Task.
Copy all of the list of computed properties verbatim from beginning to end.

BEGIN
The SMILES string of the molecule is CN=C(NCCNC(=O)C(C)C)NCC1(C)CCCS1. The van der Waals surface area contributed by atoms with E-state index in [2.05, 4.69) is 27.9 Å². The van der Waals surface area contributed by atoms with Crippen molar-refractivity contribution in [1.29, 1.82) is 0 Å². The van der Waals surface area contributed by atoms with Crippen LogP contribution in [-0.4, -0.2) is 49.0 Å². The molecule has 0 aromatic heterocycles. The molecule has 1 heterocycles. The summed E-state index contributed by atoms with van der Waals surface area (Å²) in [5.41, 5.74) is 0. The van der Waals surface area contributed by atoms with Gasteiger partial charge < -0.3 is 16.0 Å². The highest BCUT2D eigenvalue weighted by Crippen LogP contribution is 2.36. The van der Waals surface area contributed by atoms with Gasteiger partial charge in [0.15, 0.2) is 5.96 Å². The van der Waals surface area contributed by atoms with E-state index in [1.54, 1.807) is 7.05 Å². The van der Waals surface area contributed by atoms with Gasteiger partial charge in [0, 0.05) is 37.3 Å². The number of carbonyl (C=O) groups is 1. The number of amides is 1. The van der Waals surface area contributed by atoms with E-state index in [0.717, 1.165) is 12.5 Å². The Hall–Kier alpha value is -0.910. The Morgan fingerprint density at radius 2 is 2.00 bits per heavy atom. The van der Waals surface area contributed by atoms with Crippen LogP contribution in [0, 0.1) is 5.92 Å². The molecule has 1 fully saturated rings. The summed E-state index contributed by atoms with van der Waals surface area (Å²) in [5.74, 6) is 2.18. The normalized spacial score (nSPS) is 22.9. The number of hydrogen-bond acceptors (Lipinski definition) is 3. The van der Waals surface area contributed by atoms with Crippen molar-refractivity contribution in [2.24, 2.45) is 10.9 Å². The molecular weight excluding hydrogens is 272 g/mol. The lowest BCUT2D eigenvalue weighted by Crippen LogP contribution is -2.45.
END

The SMILES string of the molecule is CN=C(NCCNC(=O)C(C)C)NCC1(C)CCCS1. The van der Waals surface area contributed by atoms with E-state index in [2.05, 4.69) is 27.9 Å². The van der Waals surface area contributed by atoms with Crippen molar-refractivity contribution in [1.29, 1.82) is 0 Å². The van der Waals surface area contributed by atoms with Crippen LogP contribution in [-0.4, -0.2) is 49.0 Å². The molecule has 0 aromatic heterocycles. The molecule has 1 heterocycles. The summed E-state index contributed by atoms with van der Waals surface area (Å²) in [5.41, 5.74) is 0. The van der Waals surface area contributed by atoms with Gasteiger partial charge < -0.3 is 16.0 Å². The highest BCUT2D eigenvalue weighted by Crippen LogP contribution is 2.36. The van der Waals surface area contributed by atoms with Gasteiger partial charge in [0.15, 0.2) is 5.96 Å². The van der Waals surface area contributed by atoms with E-state index in [1.54, 1.807) is 7.05 Å². The van der Waals surface area contributed by atoms with Gasteiger partial charge in [0, 0.05) is 37.3 Å². The number of carbonyl (C=O) groups is 1. The number of amides is 1. The van der Waals surface area contributed by atoms with E-state index in [0.717, 1.165) is 12.5 Å². The Hall–Kier alpha value is -0.910. The Morgan fingerprint density at radius 2 is 2.00 bits per heavy atom. The van der Waals surface area contributed by atoms with Crippen LogP contribution in [0, 0.1) is 5.92 Å². The molecule has 1 fully saturated rings. The summed E-state index contributed by atoms with van der Waals surface area (Å²) in [5.74, 6) is 2.18. The normalized spacial score (nSPS) is 22.9. The number of hydrogen-bond acceptors (Lipinski definition) is 3. The van der Waals surface area contributed by atoms with Crippen molar-refractivity contribution in [2.24, 2.45) is 10.9 Å². The molecular weight excluding hydrogens is 272 g/mol. The lowest BCUT2D eigenvalue weighted by Crippen LogP contribution is -2.45.